“Fritz Thyssen, German industrialist who gave Reichsfuehrer Hitler early financial backing, is now in the hands of the Gestapo, it was reliably learned here today.”
—Reuters wire service report, Sept. 1, 1942
In German legend, Faust was a successful scholar and astronomer who, dissatisfied with his life, transacted a deal with the Devil, selling his soul in exchange for unlimited knowledge and worldly pleasure. Over time, the term “Faustian bargain” came to mean the moral corruption of an individual for profit. If ever there were a real life Faust, it was industrialist Fritz Thyssen.
Thyssen was the son of steel magnate August Thyssen, head of the largest steel manufacturer in Germany, far larger than the “cannon kings” of Krupp. In 1926, he assumed control of the family empire. Within two years Thyssen’s companies controlled more than 75 percent of Germany’s iron ore reserves and employed more than 200,000 people. A devout Catholic, political conservative, and ardent German nationalist, Thyssen held a prominent role in elite German circles.
Thyssen’s association with the Nazis began in 1923, when retired general Erich Ludendorff convinced him to attend a rally where Adolf Hitler was to give a speech. Thyssen was captivated by Hitler’s oratory and found common cause in Hitler’s hatred of the terms of the Treaty of Versailles. Shortly afterward Thyssen donated 100,000 gold marks, the first of many financial contributions to the Nazi party. It’s worth noting the indirect manner of this donation, because it suggests a more complex reason for his later falling out with the Nazis.
In 1945, Thyssen was one of a large group of German industrialists, politicians, scientists, and generals held and interrogated by the Americans. Operation Paperclip, focusing on scientists making rockets and jet engines, was the most famous of these. Thyssen was interrogated as part of Operation Dustbin. Of that first contribution, Thyssen told his interrogator Clifford Hynning, “I did not want to give any money directly to the [Nazi] party, so I gave it to Ludendorff and he gave it to the party.”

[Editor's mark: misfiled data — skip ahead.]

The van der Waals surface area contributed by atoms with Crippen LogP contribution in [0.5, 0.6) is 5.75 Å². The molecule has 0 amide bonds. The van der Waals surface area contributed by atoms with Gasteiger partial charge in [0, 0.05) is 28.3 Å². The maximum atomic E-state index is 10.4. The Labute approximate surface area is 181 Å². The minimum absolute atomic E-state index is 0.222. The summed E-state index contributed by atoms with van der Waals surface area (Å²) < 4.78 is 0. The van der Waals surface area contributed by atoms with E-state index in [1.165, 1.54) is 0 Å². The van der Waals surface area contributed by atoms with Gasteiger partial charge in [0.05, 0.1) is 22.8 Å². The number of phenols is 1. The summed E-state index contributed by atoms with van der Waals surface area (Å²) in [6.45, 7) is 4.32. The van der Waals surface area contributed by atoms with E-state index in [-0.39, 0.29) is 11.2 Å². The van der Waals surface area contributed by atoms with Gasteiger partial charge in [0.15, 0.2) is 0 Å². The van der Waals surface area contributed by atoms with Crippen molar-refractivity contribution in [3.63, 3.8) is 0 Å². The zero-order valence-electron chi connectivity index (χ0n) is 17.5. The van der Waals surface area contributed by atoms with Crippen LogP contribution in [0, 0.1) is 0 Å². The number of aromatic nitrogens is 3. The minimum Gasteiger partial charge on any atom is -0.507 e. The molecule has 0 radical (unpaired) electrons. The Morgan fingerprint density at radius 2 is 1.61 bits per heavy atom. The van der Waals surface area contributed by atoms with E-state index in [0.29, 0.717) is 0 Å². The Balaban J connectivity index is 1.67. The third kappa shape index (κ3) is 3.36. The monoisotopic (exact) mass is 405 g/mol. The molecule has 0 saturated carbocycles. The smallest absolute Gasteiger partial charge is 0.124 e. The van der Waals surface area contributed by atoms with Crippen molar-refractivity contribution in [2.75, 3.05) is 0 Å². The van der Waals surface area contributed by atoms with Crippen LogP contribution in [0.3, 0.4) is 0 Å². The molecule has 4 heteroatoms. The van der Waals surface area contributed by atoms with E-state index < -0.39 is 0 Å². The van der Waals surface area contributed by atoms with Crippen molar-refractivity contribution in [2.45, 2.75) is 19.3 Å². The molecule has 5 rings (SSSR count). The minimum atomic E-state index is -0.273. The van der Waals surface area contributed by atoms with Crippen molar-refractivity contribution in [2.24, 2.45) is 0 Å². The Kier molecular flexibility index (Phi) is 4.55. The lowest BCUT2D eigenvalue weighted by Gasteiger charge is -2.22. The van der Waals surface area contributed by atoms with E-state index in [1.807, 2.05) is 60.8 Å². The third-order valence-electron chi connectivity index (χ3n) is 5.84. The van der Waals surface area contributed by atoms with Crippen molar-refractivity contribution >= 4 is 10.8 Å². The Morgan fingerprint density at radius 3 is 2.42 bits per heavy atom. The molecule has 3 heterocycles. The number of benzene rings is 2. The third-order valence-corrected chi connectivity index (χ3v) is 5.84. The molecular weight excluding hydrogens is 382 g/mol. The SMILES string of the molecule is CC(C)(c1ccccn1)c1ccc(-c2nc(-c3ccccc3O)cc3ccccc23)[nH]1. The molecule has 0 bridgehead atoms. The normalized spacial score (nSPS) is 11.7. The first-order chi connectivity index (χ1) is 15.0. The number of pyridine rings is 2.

Thyssen was the first important industrialist to support the Nazis, and he was instrumental in bringing on board his fellow industrialists and helping the Nazis gain political control of Germany.
Hitler’s growing militarism alarmed Thyssen, who believed another war would be ruinous. When Hitler ordered the invasion of Poland, the breach between the two was complete. Thyssen and his wife went into exile, first to Switzerland, then to France. Thyssen left behind a document intended for publication by the German press. It was an impassioned attack on Hitler and his policies and it concluded with the sentence, “Your policy will terminate in a finis Germaniae.” The document was not published. Thyssen’s companies and properties were confiscated.
There was a family precedent to Thyssen’s document. In World War I, his father published a pamphlet that indicted the Kaiser and the House of Hohenzollern for its pre-war policies and deception during the war. Thyssen pére was arrested for treason, later freed.
German police issued an international arrest warrant against Fritz Thyssen, charging him with “theft, embezzlement, fraud, non-payment in income and other taxes, and contravention of the German currency restrictions.” When interviewed by reporters, Thyssen called the charges “ridiculous.” But in this instance the Nazis actually had a credible case. The Thyssen family had a history of tax evasion dating back to World War I, when August Thyssen set up a number of firms in the neutral Netherlands, including a bank, in order to safeguard and funnel assets and avoid taxes. In 1939 the Tax Directorate in Düsseldorf gathered sufficient proof to indict Thyssen for tax evasion and illegal foreign currency transactions.
After Germany’s defeat of France in 1940, Thyssen took refuge in Vichy France, ultimately intending to go to Argentina. But in August 1942 Vichy authorities turned him over to the Gestapo. Later joined by his wife, they were eventually imprisoned in Dachau.
In April 1945, with the war in Europe in its final days, Thyssen and his wife were rounded up with other important prisoners, collectively known as the Niederdorf group after the name of a hotel where they were to stay, and transported by the SS to the Austrian Tyrol. The newsreel clip above shows the group, including Thyssen and his wife, shortly after they were freed by American troops.